The latest issue of Street Machine Hot Rod is out now!


AFTER what seems like an eternity, Street Machine Hot Rod issue 18 is upon us! On the cover is Scott Marshall’s iron-tough blown Hemi-powered Willys, and here’s a taste of the other goodness to be found inside:

At 70 years young, Rod Hadfield remains Australia’s most audacious custom car builder. This issue we feature his ’48 Fiat Topolino, which is powered by a 527ci American LaFrance V12. “The LaFrance is the best looking engine you could ever imagine,” says Rod. “Built under contract by the Lycoming aircraft company, it was very advanced for its day and the quality was incredible.” The same could be said for the way Rod has hot-rodded the engine and then jammed it inside the tiny Topolino – the build quality is off the charts, but like every car rod has ever built, it wasn’t made to sit inside a glass case. “It is sheer terror driving it,” he says. “It twists up and off it goes.”

RON Willmott’s Munster Mouse funny car was built in Western Australia in the late-1960s, based upon a JWF Milano kit car. Ron started the project by fitting the stove-hot 179 out of his custom FC ute into the Milano and calling it Mighty Mouse. With a full chassis and a flip-up body, the car became the centre-steer Munster Mouse! Ron takes us through the history of this cool example of the backyard innovation that made the early years of Aussie drag racing so much fun.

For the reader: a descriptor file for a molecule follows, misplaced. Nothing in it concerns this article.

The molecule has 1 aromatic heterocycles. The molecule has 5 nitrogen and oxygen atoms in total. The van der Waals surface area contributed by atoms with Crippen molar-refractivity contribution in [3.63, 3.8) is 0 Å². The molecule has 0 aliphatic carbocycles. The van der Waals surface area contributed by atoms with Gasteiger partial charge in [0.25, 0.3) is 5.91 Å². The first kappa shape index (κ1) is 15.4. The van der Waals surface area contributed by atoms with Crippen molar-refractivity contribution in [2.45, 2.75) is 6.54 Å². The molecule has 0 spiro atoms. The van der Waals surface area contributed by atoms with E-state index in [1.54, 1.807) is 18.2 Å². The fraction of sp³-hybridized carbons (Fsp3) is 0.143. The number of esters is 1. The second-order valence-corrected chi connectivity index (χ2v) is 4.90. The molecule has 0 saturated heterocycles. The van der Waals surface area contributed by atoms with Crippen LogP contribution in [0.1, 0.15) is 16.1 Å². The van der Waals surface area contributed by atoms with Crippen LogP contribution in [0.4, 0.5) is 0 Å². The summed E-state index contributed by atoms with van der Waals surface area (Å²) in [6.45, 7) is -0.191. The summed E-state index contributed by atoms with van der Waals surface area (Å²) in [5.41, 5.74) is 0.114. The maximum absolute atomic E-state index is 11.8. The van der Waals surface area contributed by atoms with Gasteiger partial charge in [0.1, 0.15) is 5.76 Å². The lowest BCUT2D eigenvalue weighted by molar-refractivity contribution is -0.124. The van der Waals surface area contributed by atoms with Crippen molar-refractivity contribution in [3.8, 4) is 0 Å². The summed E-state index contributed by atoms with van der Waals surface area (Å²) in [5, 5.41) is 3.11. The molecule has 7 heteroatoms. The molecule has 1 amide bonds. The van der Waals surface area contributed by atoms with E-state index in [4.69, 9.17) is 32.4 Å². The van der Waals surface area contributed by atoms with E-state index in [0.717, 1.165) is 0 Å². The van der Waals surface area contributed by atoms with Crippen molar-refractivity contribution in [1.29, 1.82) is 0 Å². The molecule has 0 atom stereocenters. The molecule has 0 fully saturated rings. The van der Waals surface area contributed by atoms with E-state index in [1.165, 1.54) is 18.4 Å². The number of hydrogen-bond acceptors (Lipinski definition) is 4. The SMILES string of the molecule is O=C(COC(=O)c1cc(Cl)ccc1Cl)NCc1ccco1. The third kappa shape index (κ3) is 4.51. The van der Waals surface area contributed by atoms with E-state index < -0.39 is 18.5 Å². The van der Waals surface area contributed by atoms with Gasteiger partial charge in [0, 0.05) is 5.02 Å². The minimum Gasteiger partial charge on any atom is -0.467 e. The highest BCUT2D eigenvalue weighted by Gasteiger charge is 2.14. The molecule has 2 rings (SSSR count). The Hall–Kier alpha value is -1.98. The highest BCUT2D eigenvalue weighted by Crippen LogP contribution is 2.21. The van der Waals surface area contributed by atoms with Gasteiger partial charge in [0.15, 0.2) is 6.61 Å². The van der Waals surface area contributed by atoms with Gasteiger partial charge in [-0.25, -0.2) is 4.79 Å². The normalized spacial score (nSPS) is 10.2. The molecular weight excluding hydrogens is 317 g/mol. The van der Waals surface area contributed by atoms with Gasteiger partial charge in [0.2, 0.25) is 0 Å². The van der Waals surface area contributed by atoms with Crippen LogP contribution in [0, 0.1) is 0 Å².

CHEVROLET-based hot rods are vastly outnumbered by their Ford rivals, but Jason Lowry’s ’34 Chev coupe proves that with the right hand, they can be cool, too. A 1000hp blown big-block from the house of Shafiroff is a good starting point, backed by a TCI 6X six-speed automatic. A tasty chop, righteous stance and Nightshade Green duco from a ’68 Pontiac GTO add up to a lesson in how to build a tough, but tasteful contemporary hot rod.

AT the other end of the rodding scale is Ashley Cave’s 1928 Model A roadster, dubbed The Sputnik. Built on a budget in just 90 days, it is a throwback to the style and the get-it-done attitude of 60s East Coast hot rods. With its bitching channelled profile and ‘unchopped’ roof, the roadster stands out in a sea of traditional 40s-style builds, but it is the myriad of cool details that grab the attention of onlookers, such as the steering wheel – which is a survivor from an Adelaide-built Lightburn service car.

DID you know that hot rods were being built in Perth as early as 1957? Neither did we, but it turns out that Central Avenue in Redcliffe was the place that hot rodding was born in the West. Sixty years later, the guys involved are still good mates. Some are still into hot rodding, but all of them have excellent tales to tell – some inspiring, some hair-raising!

LISA Bradford’s mild custom EK Holden wagon is one hell of a nice daily driver! A smoothed body and tasty custom paint by Lisa’s partner Max McGinnis is one thing, but wait until you see the wild interior from the fertile mind of Glenn French!